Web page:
Camilla Tominey 4pm - 7pm
Dunblane 25th anniversary: Victim's siblings now campaigning to change US gun laws
12 March 2021, 08:04
Twenty five years since the Dunblane massacre, one victim's family has told LBC they will never stop fighting to keep others safe from gun violence.
It remains the worst mass shooting in British history.
Sixteen Primary 1 pupils and their teacher were killed during a PE lesson on the 13th of March 1996, when Thomas Hamilton walked in to the gym of Dunblane Primary and opened fire.
More than a dozen others were wounded, only surviving because their teachers managed to get them inside a storage cupboard.
The atrocity left a scar on the small town near Stirling, but led to the transformation of UK firearms legislation, largely thanks to campaigning by bereaved relatives.
The Snowdrop Campaign, which took its name from the only spring flower in bloom at the time of the shootings, succeeded in changing the law to ban private handguns in the UK and making our controls some of the tightest in the world.
The parents of 5 year old victim, Emma Crozier, were among those who fought to overhaul gun control rules.
Now, their younger children, Jack and Ellie, are continuing their legacy by joining forces with US campaigners to focus on the country’s gun violence problem, which claimed 41,000 lives last year.
Ellie told LBC they'll honour Emma and her classmates through action: "Me and Jack have always been very vocal, and that is because of who our parents are and the work they did, and what happened to our family and our town.
"It's become more of a need as a human to do what's right...we get a platform, of course we should use it."
In 2018, LBC took Jack and his mum Alison to Parkland in Florida to meet people impacted by another school shooting.
17 people were killed at Marjory Stoneman Douglas High on Valentine's Day 2018 - the same number who died at Dunblane.
That prompted the Dunblane families to release a video message to the survivors and bereaved in Parkland, pledging their support with the message 'Never Again'.
Since that trip, Jack and Ellie have forged strong bonds with some of the US families, including the father of 17 year old victim Joaquin Oliver.
Manny Oliver and his wife Patricia set up non-profit organisation, Change The Ref, to fight for stricter gun control laws in America in Joaquin's memory.
Jack told LBC turning their attention to supporting efforts in the United States is as much about the past as the future. He said, "25 years - it's nothing, in the grand scheme of things.
"We need to remember, and everyone that wasn't alive at that time or didn't experience that at the time needs to appreciate that we went through that here.
"And it could happen again if it wasn't for the legislation and the fight brought about by the parents of Dunblane and the other campaigners that supported them."
Manny says their focus and energy gives him hope: "Jack and Ellie are perfect examples that there is no such thing as a line where we stop fighting.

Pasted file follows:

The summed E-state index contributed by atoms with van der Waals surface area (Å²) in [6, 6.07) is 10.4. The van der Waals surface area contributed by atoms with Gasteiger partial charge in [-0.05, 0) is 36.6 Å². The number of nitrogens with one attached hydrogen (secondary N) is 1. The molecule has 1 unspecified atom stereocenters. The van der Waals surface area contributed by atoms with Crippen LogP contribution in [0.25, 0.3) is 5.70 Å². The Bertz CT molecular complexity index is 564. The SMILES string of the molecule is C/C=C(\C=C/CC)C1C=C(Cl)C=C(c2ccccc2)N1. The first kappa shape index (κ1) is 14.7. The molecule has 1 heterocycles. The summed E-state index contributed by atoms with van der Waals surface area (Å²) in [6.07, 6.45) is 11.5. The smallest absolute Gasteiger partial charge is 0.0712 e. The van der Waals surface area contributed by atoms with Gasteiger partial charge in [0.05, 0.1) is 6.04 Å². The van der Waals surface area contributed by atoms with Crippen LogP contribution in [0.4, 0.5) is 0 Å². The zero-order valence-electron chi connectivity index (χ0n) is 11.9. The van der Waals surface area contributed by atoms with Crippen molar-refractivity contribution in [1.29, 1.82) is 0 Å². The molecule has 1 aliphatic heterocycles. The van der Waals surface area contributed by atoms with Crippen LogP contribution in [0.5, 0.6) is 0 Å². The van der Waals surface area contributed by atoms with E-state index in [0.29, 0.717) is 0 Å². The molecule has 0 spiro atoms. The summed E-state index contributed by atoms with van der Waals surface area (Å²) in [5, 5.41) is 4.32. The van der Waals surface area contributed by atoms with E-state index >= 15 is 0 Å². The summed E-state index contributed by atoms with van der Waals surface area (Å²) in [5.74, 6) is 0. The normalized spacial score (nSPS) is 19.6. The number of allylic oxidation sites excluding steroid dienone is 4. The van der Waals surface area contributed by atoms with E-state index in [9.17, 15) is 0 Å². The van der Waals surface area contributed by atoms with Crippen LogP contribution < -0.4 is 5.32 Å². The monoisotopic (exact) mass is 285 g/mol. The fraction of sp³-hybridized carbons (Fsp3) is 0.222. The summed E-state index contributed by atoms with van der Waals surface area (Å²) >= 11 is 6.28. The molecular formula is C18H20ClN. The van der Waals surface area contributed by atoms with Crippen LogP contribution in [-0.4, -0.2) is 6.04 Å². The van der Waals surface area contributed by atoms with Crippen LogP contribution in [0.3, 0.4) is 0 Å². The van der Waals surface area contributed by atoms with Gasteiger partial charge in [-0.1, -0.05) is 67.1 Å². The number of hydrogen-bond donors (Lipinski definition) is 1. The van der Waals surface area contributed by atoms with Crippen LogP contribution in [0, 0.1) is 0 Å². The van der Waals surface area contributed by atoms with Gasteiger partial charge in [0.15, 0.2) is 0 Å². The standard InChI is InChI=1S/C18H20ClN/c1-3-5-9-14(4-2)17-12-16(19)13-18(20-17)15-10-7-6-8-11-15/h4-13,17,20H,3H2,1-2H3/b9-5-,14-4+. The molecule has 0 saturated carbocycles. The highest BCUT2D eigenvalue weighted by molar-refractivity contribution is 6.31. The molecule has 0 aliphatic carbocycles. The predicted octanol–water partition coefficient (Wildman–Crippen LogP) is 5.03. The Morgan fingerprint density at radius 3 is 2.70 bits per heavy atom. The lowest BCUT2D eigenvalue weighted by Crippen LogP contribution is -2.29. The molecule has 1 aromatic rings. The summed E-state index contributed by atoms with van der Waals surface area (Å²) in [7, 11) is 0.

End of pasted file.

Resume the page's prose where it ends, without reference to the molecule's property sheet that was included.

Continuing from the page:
"I think that there's a line that you can start fighting for others.
"I would love to - if you ask me 22 years from today - to be advising and warning others because I was able to solve the problem that I was going through."
Manny says with a new president comes new possibility, and he's watching Joe Biden's first 100 days in the White House closely.
He's met President Biden a number of times, including introducing him at a rally in Florida, and says they talked about his campaign pledges.
"He promised me that he will do something - he was going to go after the gun manufacturers and he was going to go after the gun lobby, so I can't wait to see what happens.
"He's a nice person, he knows what losing a loved one feels like and he respects our pain and he respects our fight.
"He's a good guy - I have faith that he's going to do a great job."
Jack shares his belief in people power, saying, "Joe Biden is the most hopeful I've been of a president.
"His track record on gun violence prevention's amazing...he was involved with the assault weapons ban back in the early '90s, and he's always been on the side of gun violence prevention.
"He's only got to that place because of all the grassroots movements that have supported him, who have made gun control top of the agenda.
"Although it's slipped down with Covid now, it needs to get put back to the top of that agenda as soon as we can get out of the pandemic.
"They need to be held accountable. So it's all good making these promises, it's all good saying he's the gun violence prevention president, but it means nothing unless he makes meaningful change."
Neither the Croziers nor the Olivers are expecting miracles. They're expecting a long, hard slog - a lifetime commitment, in fact.
Manny said: "The difference between a politician or a member of the gun industry and me is that I'm going to do this forever.
"I'm not going to look for another job, I cannot retire, and no-one's going to fire me. And more important, no-one's going to vote me out.
"I am Joaquin's father until the day that I die...but until that day arrives I have many reasons to be alive and to save lives."
Jack was just 2 years old when Emma was murdered, while Ellie hadn’t been born. She said campaigning keeps her big sister close.
"The best way to honour Emma's memory, in my opinion, is to keep fighting.
"Emma isn't here anymore, there's nothing we can do to save her, but we can't let other people die the same way she did - it's not fair.
"I don't think I'll ever stop because I'm quite mouthy - I feel like there's always going to be something for me to shout about.
"But I hope there is a time where I do feel like we can say 'Look, Emma. Look what we've done. We've done it.'"